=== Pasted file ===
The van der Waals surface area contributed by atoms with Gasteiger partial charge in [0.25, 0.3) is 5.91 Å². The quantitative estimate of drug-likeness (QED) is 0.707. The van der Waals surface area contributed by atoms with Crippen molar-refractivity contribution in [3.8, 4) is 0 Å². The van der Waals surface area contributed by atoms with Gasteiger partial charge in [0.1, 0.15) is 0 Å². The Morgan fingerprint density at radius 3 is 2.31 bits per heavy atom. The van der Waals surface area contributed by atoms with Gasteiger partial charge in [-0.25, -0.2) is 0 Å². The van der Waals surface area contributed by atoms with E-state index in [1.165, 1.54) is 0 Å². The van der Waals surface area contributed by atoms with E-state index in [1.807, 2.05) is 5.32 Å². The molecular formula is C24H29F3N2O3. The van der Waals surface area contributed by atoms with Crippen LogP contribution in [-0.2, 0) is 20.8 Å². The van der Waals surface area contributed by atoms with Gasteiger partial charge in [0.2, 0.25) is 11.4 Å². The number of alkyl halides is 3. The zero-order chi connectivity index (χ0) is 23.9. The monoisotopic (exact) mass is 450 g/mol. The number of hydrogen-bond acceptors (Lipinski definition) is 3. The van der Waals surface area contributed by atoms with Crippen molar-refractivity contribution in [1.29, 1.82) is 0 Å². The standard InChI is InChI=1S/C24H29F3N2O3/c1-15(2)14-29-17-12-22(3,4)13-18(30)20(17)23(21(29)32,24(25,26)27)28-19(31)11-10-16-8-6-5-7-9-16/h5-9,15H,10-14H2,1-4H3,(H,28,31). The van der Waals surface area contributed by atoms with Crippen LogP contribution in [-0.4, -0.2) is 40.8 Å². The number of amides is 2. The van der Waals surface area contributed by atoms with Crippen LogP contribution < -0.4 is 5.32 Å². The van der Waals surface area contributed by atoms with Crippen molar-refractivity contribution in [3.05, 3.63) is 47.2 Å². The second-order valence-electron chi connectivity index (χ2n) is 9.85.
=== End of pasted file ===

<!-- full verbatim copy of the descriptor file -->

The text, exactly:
The van der Waals surface area contributed by atoms with Gasteiger partial charge in [0.25, 0.3) is 5.91 Å². The quantitative estimate of drug-likeness (QED) is 0.707. The van der Waals surface area contributed by atoms with Crippen molar-refractivity contribution in [3.8, 4) is 0 Å². The van der Waals surface area contributed by atoms with Gasteiger partial charge in [0.1, 0.15) is 0 Å². The Morgan fingerprint density at radius 3 is 2.31 bits per heavy atom. The van der Waals surface area contributed by atoms with Gasteiger partial charge in [-0.25, -0.2) is 0 Å². The van der Waals surface area contributed by atoms with E-state index in [1.165, 1.54) is 0 Å². The van der Waals surface area contributed by atoms with E-state index in [1.807, 2.05) is 5.32 Å². The molecular formula is C24H29F3N2O3. The van der Waals surface area contributed by atoms with Crippen LogP contribution in [-0.2, 0) is 20.8 Å². The van der Waals surface area contributed by atoms with Gasteiger partial charge in [0.2, 0.25) is 11.4 Å². The number of alkyl halides is 3. The zero-order chi connectivity index (χ0) is 23.9. The monoisotopic (exact) mass is 450 g/mol. The number of hydrogen-bond acceptors (Lipinski definition) is 3. The van der Waals surface area contributed by atoms with Crippen molar-refractivity contribution in [1.29, 1.82) is 0 Å². The standard InChI is InChI=1S/C24H29F3N2O3/c1-15(2)14-29-17-12-22(3,4)13-18(30)20(17)23(21(29)32,24(25,26)27)28-19(31)11-10-16-8-6-5-7-9-16/h5-9,15H,10-14H2,1-4H3,(H,28,31). The van der Waals surface area contributed by atoms with Crippen LogP contribution in [-0.4, -0.2) is 40.8 Å². The number of amides is 2. The van der Waals surface area contributed by atoms with Crippen LogP contribution < -0.4 is 5.32 Å². The van der Waals surface area contributed by atoms with Crippen molar-refractivity contribution in [3.05, 3.63) is 47.2 Å². The second-order valence-electron chi connectivity index (χ2n) is 9.85.